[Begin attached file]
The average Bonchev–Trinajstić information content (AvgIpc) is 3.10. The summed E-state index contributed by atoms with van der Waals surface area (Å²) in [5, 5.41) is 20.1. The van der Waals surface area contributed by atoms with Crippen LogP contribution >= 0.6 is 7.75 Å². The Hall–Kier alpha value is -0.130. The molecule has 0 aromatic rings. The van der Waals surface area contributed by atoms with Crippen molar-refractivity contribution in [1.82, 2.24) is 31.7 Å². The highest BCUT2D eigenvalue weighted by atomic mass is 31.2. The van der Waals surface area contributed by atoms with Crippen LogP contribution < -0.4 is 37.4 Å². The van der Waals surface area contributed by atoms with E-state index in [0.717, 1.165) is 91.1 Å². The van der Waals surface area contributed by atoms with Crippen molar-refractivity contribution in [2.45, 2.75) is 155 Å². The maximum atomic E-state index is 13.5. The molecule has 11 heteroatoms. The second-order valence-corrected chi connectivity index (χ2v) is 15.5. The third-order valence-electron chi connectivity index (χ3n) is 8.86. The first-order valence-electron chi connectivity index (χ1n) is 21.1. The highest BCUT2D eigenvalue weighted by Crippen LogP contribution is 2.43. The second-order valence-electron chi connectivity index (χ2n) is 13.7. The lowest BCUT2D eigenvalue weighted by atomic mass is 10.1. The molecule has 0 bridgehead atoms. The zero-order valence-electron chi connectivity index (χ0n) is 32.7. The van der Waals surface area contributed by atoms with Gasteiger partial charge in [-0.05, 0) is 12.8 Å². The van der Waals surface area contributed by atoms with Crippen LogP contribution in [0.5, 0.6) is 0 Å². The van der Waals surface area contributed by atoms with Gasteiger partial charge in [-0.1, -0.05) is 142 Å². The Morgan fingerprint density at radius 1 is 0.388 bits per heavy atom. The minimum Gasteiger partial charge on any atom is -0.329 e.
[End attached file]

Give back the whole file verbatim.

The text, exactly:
The average Bonchev–Trinajstić information content (AvgIpc) is 3.10. The summed E-state index contributed by atoms with van der Waals surface area (Å²) in [5, 5.41) is 20.1. The van der Waals surface area contributed by atoms with Crippen LogP contribution >= 0.6 is 7.75 Å². The Hall–Kier alpha value is -0.130. The molecule has 0 aromatic rings. The van der Waals surface area contributed by atoms with Crippen molar-refractivity contribution in [1.82, 2.24) is 31.7 Å². The highest BCUT2D eigenvalue weighted by atomic mass is 31.2. The van der Waals surface area contributed by atoms with Crippen LogP contribution < -0.4 is 37.4 Å². The van der Waals surface area contributed by atoms with E-state index in [0.717, 1.165) is 91.1 Å². The van der Waals surface area contributed by atoms with Crippen molar-refractivity contribution in [2.45, 2.75) is 155 Å². The maximum atomic E-state index is 13.5. The molecule has 11 heteroatoms. The second-order valence-corrected chi connectivity index (χ2v) is 15.5. The third-order valence-electron chi connectivity index (χ3n) is 8.86. The first-order valence-electron chi connectivity index (χ1n) is 21.1. The highest BCUT2D eigenvalue weighted by Crippen LogP contribution is 2.43. The second-order valence-electron chi connectivity index (χ2n) is 13.7. The lowest BCUT2D eigenvalue weighted by atomic mass is 10.1. The molecule has 0 bridgehead atoms. The zero-order valence-electron chi connectivity index (χ0n) is 32.7. The van der Waals surface area contributed by atoms with Gasteiger partial charge in [-0.05, 0) is 12.8 Å². The van der Waals surface area contributed by atoms with Crippen LogP contribution in [0.5, 0.6) is 0 Å². The van der Waals surface area contributed by atoms with Gasteiger partial charge in [-0.1, -0.05) is 142 Å². The Morgan fingerprint density at radius 1 is 0.388 bits per heavy atom. The minimum Gasteiger partial charge on any atom is -0.329 e.